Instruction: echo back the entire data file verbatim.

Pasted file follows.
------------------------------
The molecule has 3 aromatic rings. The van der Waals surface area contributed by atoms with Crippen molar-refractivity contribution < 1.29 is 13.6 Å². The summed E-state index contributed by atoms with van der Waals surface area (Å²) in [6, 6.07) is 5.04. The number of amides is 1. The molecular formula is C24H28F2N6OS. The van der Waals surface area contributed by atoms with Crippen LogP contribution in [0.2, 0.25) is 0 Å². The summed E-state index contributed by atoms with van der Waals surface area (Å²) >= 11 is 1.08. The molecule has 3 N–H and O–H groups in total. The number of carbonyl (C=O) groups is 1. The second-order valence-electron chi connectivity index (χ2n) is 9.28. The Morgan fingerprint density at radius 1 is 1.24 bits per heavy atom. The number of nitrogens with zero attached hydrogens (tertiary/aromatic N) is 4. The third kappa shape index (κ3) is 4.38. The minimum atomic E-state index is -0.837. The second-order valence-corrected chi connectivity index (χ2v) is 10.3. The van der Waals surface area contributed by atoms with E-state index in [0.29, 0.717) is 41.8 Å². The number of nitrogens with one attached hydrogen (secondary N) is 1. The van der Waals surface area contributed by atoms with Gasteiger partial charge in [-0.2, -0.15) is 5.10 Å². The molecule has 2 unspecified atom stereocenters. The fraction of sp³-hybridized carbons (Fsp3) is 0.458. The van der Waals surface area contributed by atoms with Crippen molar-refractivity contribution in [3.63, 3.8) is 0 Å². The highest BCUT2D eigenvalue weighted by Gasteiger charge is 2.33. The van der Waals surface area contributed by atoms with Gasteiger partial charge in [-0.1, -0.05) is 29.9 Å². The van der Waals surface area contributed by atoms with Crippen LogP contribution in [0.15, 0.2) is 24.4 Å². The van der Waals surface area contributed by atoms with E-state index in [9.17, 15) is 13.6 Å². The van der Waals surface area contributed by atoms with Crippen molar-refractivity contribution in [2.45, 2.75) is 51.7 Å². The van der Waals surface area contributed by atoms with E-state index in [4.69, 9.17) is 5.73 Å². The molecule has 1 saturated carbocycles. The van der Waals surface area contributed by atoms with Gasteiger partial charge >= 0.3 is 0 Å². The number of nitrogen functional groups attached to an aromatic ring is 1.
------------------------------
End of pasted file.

The molecule has 3 aromatic rings. The van der Waals surface area contributed by atoms with Crippen molar-refractivity contribution < 1.29 is 13.6 Å². The summed E-state index contributed by atoms with van der Waals surface area (Å²) in [6, 6.07) is 5.04. The number of amides is 1. The molecular formula is C24H28F2N6OS. The van der Waals surface area contributed by atoms with Crippen LogP contribution in [0.2, 0.25) is 0 Å². The summed E-state index contributed by atoms with van der Waals surface area (Å²) >= 11 is 1.08. The molecule has 3 N–H and O–H groups in total. The number of carbonyl (C=O) groups is 1. The second-order valence-electron chi connectivity index (χ2n) is 9.28. The Morgan fingerprint density at radius 1 is 1.24 bits per heavy atom. The number of nitrogens with zero attached hydrogens (tertiary/aromatic N) is 4. The third kappa shape index (κ3) is 4.38. The minimum atomic E-state index is -0.837. The second-order valence-corrected chi connectivity index (χ2v) is 10.3. The van der Waals surface area contributed by atoms with E-state index in [0.29, 0.717) is 41.8 Å². The number of nitrogens with one attached hydrogen (secondary N) is 1. The van der Waals surface area contributed by atoms with Gasteiger partial charge in [-0.2, -0.15) is 5.10 Å². The molecule has 2 unspecified atom stereocenters. The fraction of sp³-hybridized carbons (Fsp3) is 0.458. The van der Waals surface area contributed by atoms with Crippen molar-refractivity contribution in [3.63, 3.8) is 0 Å². The highest BCUT2D eigenvalue weighted by Gasteiger charge is 2.33. The van der Waals surface area contributed by atoms with Gasteiger partial charge in [-0.1, -0.05) is 29.9 Å². The van der Waals surface area contributed by atoms with Crippen LogP contribution in [0.15, 0.2) is 24.4 Å². The van der Waals surface area contributed by atoms with E-state index in [9.17, 15) is 13.6 Å². The van der Waals surface area contributed by atoms with Crippen molar-refractivity contribution in [2.45, 2.75) is 51.7 Å². The van der Waals surface area contributed by atoms with E-state index in [4.69, 9.17) is 5.73 Å². The molecule has 1 saturated carbocycles. The van der Waals surface area contributed by atoms with Gasteiger partial charge >= 0.3 is 0 Å². The number of nitrogen functional groups attached to an aromatic ring is 1.